When 21-year-old management consultant Michaela Turancova decided to launch into the start-up world as an online fashion entrepreneur, she resolved that it must be about more than trying to make her fortune.
Having read Richard Branson's book Screw Business as Usual, Turancova decided online fashion subscription service Wingal, would fund the creation of a side venture aimed at helping women in the developing world escape poverty and become fashion designers.
With Wingal, customers subscribe to monthly personally-shopped clothing packages containing a complete outfit under a selected style of casual, corporate, beachy or cocktail.
"The premise was that the traditional way of doing business, making profits at any cost, was so unsustainable," Turancova says.
"The book was full of examples of social enterprises killing every aspect of business. The idea just came to me."
Each box of clothes costs $65 and includes three clothing pieces and an accessory. The clothes are predominantly vintage and brands range from Kookai and Review to designers such as Roberto Cavalli and Tommy Hilfiger.
All of the profits from Wingal will go towards starting Wingal Seeds, a for-profit business which will help women in developing nations design and manufacture underwear.
Turancova, who is originally from Slovakia and comes from five generations of tailors and seamstresses, says Wingal will pay the women a commission, sell the products and then pass back 50 per cent of the profits from every sale to the designer.
"Something like this has so much potential ... it could quadruple the income of these women and when someone is empowered to be an entrepreneur, it has flow-on effects in their communities," she says.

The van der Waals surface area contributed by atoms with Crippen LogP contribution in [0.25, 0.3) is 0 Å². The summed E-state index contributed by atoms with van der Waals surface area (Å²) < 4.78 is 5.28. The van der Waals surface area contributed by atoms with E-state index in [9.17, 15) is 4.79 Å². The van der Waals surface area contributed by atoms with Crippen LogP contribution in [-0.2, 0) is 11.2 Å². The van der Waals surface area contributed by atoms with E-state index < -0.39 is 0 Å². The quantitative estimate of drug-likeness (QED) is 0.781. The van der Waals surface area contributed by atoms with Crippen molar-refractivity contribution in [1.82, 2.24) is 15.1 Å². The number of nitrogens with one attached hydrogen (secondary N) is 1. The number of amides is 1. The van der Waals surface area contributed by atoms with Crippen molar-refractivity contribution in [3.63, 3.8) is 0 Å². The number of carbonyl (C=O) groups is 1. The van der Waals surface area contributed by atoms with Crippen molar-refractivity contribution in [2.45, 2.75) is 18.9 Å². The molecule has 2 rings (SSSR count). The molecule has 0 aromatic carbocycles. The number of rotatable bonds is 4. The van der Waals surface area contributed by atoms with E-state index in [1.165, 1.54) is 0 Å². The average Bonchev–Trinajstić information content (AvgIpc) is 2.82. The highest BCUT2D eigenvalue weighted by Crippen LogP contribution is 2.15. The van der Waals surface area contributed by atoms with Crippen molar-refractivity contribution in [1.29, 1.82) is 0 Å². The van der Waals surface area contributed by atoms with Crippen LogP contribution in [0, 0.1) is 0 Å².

"It will be a lot harder to start and could need some investment, but the next trip I take will be to India or Nepal to find some people and get some samples made for a proof-of-concept."
The concept of Wingal is similar to successful US start-ups Birchbox, which provides beauty products, FabFitFun, which provides monthly subscription lifestyle boxes, and local start-up Bellabox, which delivers boxes of cosmetic samples.
Despite the good intentions the business is launching in a sector which is tough to crack. Earlier this year men's online subscription retailer Kent and Lime shut its doors after four years in business, attributing its closure to a lack of in-house marketing smarts.
Turancova says she is spending 16 hours a day and most of her weekends balancing full-time work as a management consultant for a boutique global consultancy, while starting up Wingal.
As a social entrepreneur she follows in the footsteps of renowned founders such as Thankyou Group's Daniel Flynn, Who Gives a Crap founder Simon Griffiths and KeepCup creator Abigail Forsyth.
Turancova says she was inspired to take the leap into the fashion sector after a conversation with a colleague one night who said she liked her style.
"I was complaining about work and she suggested I could volunteer somewhere as a stylist to get some experience. She also suggested reading Sophia Amoruso's Girlboss. After reading this I decided that rather than volunteering, I'd start my own thing," Turancova says.
"It's been something my dad has always drilled into me from when I was young. He would say: 'You want to be the owner, not someone working for the owner'."
In her first year Turancova, who taught herself how to build a website to get Wingal off the ground, has set herself the goal of $100,000 in sales.
"In Australia there's no other women's subscription clothing box I'm aware of. What that means though is people don't fully trust it yet, so you have to break through that mindset," she says.